I was reading about college basketball - as I am wont to do - when I stumbled across this article. You can click through if you'd like, but it's basically an inspection of the age at hire of coaches being brought in by high-major programs. It's in the context of John Beilein's sudden availability, but it casts in context what Xavier has in Travis Steele.
The average age for new high-major hires for the 2019 season was 46. It hasn't been below 45 - 44.92 if you're not into rounding - for the entire decade. The last time it was below 43, the vast bulk of current college basketball players weren't even in preschool.
Travis Steele, in case you forgot, turned 38 this season.
It's also worth noting that most of the guys being hired at an average of eight years older than Steele is right now either have no experience head coaching in college or no experience in the program they're coming on to run. Some of them, like Penny Hardaway, have that rare combination of no experience as a college head coach and no experience in the program.
Again, that's what they are at 46. By the time Steele reaches that age, he'll have basically two decades of experience in the Xavier program, including 10 years as the head coach.
Unless, of course, the Muskies cut bait on him. There have been times during the past couple of seasons during which the more reactive elements of the fan base have called for Steele's job to be in jeopardy. In my estimation, which admittedly isn't worth a whole lot, that would be a mistake.
Of course, it's easy to say that with Xavier once again getting hot at the right part of the season, but even if they weren't, it's clear that Steele has the potential to be something special as a coach. He is at an age at which most coaches are still cutting their teeth at lower levels, and he has already proven himself as a recruiter in a high-major conference and shown at least some acumen as the head man in games. Just as importantly, he's showing the ability to make adjustments based on what is (or isn't) working over the course of the season.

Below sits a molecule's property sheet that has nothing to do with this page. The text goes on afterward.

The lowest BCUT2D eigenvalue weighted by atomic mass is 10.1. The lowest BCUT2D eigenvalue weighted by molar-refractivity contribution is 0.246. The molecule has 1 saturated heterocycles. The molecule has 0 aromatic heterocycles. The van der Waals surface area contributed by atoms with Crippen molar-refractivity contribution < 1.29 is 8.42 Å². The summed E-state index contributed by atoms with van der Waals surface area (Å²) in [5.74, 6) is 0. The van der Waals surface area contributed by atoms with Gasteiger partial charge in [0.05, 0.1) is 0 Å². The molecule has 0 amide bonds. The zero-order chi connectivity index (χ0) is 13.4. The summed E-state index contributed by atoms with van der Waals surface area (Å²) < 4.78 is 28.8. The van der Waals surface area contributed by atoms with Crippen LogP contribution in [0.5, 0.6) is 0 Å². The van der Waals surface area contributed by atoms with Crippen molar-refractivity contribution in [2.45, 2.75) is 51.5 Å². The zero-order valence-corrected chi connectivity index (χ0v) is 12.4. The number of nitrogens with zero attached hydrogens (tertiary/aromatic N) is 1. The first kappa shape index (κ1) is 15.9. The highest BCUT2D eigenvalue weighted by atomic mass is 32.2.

His predecessor, Chris Mack, stepped into the head role at Xavier the year he turned 40. After a couple of years of riding Tu Holloway like Seattle Slew, he managed to go 17-14 in the A10 in his third season as a head coach. In just his second year and in a much tougher conference, Steele has already equalled that win total.
It's almost certain there will be more rough moments as Steele grows as a coach. The fact that he is getting this experience, keeping his head above water, and continuing to recruit at a high level speaks to his immense potential as a head coach. Xavier has already paid some of the toll required for Steele's growth as a coach; there's no reason to not stick with him and reap the rewards of his development.